Ken Schmidt, former Director of Communications at Harley Davidson, gives insider tips on how to dominate the marketplace.
Noise. It’s a sublime metaphor for vastly improving the competitiveness for virtually any business in any industry. It’s what we need for marketplace dominance and to generate customer loyalty.
Let’s bring that metaphor to life. Imagine a motorcycle whipping down the street in front of you right now. What sound is it making? Would you know who built the bike? Probably not. Products look and sound virtually identical. But if a Harley blasted by you, you would know. It all comes down to this: distinction.
What’s Buzzing With Your Company?
1. What are people saying?
2. What do we want them to say?
3. What are we doing to get them to say it?
These three questions create a general roadmap that Ken Schmidt provides for approaching marketplace dominance and customer loyalty. As you can see, the most important thing for a business is its reputation. It is the thing that helps beat out the competition and dominate the marketplace.
Why Reputation Matters
We define businesses by the people behind it. That’s why we refer to businesses as “they” rather than the actual products that the company produces. Businesses aren’t realizing this, so they’re competing by price.
Take flat-screen TVs for an example. There are so many companies producing them that their values have significantly dropped. You probably aren’t even aware of the flat-screen TV brand you have at home. You choose the brand that you want to talk about, that has a reputation beyond producing a good product. But because none of these companies have a strong reputation or defining people behind it, people focus on the next primary purchase criteria: low price.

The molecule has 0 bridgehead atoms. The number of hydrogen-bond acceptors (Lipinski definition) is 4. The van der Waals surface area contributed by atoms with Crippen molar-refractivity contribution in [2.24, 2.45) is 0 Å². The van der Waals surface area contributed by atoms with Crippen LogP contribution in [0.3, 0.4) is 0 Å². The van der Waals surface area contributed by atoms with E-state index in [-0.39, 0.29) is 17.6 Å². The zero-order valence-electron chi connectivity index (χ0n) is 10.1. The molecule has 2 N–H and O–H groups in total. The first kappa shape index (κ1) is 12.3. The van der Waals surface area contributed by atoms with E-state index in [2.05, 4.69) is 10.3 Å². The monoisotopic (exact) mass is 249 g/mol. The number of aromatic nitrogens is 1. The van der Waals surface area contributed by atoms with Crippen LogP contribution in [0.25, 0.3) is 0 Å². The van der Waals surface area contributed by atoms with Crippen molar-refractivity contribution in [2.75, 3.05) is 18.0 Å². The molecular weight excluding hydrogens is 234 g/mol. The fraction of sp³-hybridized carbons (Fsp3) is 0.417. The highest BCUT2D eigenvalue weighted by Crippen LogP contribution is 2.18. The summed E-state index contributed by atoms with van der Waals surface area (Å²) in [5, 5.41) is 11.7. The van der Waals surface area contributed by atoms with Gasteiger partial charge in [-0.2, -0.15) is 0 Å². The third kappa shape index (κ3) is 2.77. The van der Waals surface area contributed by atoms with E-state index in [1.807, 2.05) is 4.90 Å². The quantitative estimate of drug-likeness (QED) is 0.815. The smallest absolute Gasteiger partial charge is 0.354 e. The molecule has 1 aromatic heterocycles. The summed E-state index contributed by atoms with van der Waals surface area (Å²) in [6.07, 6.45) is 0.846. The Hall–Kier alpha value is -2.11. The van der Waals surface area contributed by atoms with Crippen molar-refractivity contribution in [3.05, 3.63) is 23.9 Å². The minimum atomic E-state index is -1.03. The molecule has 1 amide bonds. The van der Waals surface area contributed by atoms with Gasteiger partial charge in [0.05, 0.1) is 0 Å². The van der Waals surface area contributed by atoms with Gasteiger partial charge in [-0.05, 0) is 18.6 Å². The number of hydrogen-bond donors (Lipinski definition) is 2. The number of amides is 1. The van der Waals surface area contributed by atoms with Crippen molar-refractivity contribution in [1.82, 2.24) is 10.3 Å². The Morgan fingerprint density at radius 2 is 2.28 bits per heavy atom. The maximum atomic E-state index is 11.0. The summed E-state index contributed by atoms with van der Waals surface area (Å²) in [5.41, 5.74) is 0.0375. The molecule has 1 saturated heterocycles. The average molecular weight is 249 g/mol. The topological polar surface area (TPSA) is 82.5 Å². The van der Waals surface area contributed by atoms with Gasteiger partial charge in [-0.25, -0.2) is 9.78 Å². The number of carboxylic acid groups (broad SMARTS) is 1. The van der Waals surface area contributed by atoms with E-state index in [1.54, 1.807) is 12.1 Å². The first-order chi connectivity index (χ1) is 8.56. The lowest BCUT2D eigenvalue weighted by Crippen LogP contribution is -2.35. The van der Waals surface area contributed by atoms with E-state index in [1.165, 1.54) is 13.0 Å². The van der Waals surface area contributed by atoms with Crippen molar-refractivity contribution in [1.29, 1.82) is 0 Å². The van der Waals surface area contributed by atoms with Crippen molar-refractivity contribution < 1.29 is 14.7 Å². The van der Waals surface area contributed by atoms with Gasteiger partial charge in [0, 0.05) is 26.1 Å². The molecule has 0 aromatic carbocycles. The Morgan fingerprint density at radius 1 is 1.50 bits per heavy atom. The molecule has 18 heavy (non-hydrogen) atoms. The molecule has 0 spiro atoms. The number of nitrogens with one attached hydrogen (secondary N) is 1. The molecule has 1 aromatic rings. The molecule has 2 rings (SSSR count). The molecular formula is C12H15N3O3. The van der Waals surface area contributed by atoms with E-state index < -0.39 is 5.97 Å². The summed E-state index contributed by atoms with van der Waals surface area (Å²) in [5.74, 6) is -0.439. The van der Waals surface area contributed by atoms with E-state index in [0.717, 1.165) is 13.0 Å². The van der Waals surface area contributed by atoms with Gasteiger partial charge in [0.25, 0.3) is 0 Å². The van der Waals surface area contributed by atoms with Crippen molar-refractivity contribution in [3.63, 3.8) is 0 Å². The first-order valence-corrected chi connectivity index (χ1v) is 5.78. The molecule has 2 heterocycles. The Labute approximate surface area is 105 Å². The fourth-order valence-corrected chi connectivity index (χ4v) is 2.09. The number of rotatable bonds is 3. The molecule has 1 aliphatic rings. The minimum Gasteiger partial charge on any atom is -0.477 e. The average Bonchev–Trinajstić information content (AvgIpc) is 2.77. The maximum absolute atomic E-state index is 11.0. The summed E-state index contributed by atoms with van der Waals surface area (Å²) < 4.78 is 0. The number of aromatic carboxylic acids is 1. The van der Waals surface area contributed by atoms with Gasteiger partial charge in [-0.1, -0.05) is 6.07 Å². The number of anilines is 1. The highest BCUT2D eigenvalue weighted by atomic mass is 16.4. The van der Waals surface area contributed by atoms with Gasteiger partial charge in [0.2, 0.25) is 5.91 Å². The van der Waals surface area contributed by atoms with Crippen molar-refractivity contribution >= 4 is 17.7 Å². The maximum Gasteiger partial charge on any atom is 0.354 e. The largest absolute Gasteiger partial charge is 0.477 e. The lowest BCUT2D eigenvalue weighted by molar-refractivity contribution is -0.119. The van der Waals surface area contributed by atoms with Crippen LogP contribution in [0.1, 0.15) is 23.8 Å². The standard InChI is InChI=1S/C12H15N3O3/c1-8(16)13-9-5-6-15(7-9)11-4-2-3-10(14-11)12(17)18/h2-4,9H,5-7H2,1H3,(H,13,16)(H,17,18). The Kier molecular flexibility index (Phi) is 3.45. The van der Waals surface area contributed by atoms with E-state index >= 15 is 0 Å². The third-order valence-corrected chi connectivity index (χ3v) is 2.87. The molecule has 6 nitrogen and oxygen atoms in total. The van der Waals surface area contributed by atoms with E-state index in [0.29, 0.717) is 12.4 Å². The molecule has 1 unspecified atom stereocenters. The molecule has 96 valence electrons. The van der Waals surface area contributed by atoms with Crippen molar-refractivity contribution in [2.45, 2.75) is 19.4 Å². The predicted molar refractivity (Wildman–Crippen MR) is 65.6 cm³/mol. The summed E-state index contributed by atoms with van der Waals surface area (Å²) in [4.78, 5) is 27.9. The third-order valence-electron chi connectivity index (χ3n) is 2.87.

On the contrary, Harley takes a different approach. The salespeople aren’t there to sell, but are there to be a source of delight. They are there to make sure the customer has a good experience and will spread the word to those around them. Harley has created a culture where customers are given an experience rather than facts and statistics regarding their products.
Harley’s salespeople focus on this quote: “It’s my job as a leader to be visibly passionate, to create an environment where we are constantly focused on advocacy. On delighting people so that they’ll tell others of not giving people what they expect—giving them something more. Letting them see that the effort we put into everything we do to make a different noise.”
For the full AuthorConnect Chat, check out the video below. Purchase copies of Make Some Noise for your team to understand the importance of reputation and “noise” in dominating the marketplace and maintaining a loyal customer base.
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This post was written by Shelly Ye, the Marketing Intern at BookPal. She is currently reading The Emotion Code by Dr. Bradley Nelson.